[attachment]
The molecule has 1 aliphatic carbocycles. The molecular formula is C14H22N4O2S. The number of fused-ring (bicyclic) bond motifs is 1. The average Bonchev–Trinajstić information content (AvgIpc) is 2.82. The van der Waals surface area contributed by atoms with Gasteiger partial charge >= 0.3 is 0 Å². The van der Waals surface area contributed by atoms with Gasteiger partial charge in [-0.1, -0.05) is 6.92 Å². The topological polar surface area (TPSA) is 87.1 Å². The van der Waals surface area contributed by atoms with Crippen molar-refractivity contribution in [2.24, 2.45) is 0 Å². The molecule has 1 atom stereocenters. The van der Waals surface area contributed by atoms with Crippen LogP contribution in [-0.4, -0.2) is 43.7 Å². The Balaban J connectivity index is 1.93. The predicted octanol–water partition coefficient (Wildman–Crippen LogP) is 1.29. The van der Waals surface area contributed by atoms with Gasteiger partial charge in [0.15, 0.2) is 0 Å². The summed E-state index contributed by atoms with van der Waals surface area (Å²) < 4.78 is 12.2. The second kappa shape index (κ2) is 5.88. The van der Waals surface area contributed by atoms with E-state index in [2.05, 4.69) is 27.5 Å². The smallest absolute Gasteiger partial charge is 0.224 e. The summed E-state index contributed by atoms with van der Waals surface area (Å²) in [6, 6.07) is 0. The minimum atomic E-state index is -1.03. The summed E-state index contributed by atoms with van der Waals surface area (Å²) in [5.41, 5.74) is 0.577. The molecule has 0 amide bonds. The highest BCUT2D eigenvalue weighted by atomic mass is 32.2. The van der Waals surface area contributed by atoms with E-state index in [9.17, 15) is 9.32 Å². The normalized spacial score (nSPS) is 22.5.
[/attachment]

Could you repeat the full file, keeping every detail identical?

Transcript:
The molecule has 1 aliphatic carbocycles. The molecular formula is C14H22N4O2S. The number of fused-ring (bicyclic) bond motifs is 1. The average Bonchev–Trinajstić information content (AvgIpc) is 2.82. The van der Waals surface area contributed by atoms with Gasteiger partial charge >= 0.3 is 0 Å². The van der Waals surface area contributed by atoms with Gasteiger partial charge in [-0.1, -0.05) is 6.92 Å². The topological polar surface area (TPSA) is 87.1 Å². The van der Waals surface area contributed by atoms with Crippen molar-refractivity contribution in [2.24, 2.45) is 0 Å². The molecule has 1 atom stereocenters. The van der Waals surface area contributed by atoms with Crippen LogP contribution in [-0.4, -0.2) is 43.7 Å². The Balaban J connectivity index is 1.93. The predicted octanol–water partition coefficient (Wildman–Crippen LogP) is 1.29. The van der Waals surface area contributed by atoms with Gasteiger partial charge in [0.15, 0.2) is 0 Å². The summed E-state index contributed by atoms with van der Waals surface area (Å²) < 4.78 is 12.2. The second kappa shape index (κ2) is 5.88. The van der Waals surface area contributed by atoms with E-state index in [2.05, 4.69) is 27.5 Å². The smallest absolute Gasteiger partial charge is 0.224 e. The summed E-state index contributed by atoms with van der Waals surface area (Å²) in [6, 6.07) is 0. The minimum atomic E-state index is -1.03. The summed E-state index contributed by atoms with van der Waals surface area (Å²) in [5.41, 5.74) is 0.577. The molecule has 0 amide bonds. The highest BCUT2D eigenvalue weighted by atomic mass is 32.2. The van der Waals surface area contributed by atoms with E-state index in [9.17, 15) is 9.32 Å². The normalized spacial score (nSPS) is 22.5.